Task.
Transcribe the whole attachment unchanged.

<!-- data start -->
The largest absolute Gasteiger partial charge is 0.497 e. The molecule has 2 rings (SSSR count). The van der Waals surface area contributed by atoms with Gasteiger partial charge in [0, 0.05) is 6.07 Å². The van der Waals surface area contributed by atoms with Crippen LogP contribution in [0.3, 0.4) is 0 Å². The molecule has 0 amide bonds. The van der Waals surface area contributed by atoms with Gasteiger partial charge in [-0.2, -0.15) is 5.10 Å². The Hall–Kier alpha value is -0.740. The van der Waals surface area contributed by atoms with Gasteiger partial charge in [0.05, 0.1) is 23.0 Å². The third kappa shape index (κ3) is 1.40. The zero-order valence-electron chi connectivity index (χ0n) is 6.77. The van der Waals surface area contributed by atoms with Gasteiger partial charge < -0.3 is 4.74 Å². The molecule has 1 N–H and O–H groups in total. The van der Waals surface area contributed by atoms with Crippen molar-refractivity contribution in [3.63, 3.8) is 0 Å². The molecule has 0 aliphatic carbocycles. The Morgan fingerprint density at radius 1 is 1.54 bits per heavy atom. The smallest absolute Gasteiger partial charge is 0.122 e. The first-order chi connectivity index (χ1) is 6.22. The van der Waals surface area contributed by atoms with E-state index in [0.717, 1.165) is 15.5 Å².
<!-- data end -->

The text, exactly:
The largest absolute Gasteiger partial charge is 0.497 e. The molecule has 2 rings (SSSR count). The van der Waals surface area contributed by atoms with Gasteiger partial charge in [0, 0.05) is 6.07 Å². The van der Waals surface area contributed by atoms with Crippen LogP contribution in [0.3, 0.4) is 0 Å². The molecule has 0 amide bonds. The van der Waals surface area contributed by atoms with Gasteiger partial charge in [-0.2, -0.15) is 5.10 Å². The Hall–Kier alpha value is -0.740. The van der Waals surface area contributed by atoms with Gasteiger partial charge in [0.05, 0.1) is 23.0 Å². The third kappa shape index (κ3) is 1.40. The zero-order valence-electron chi connectivity index (χ0n) is 6.77. The van der Waals surface area contributed by atoms with Gasteiger partial charge < -0.3 is 4.74 Å². The molecule has 1 N–H and O–H groups in total. The van der Waals surface area contributed by atoms with Crippen molar-refractivity contribution in [3.63, 3.8) is 0 Å². The molecule has 0 aliphatic carbocycles. The Morgan fingerprint density at radius 1 is 1.54 bits per heavy atom. The smallest absolute Gasteiger partial charge is 0.122 e. The first-order chi connectivity index (χ1) is 6.22. The van der Waals surface area contributed by atoms with E-state index in [0.717, 1.165) is 15.5 Å².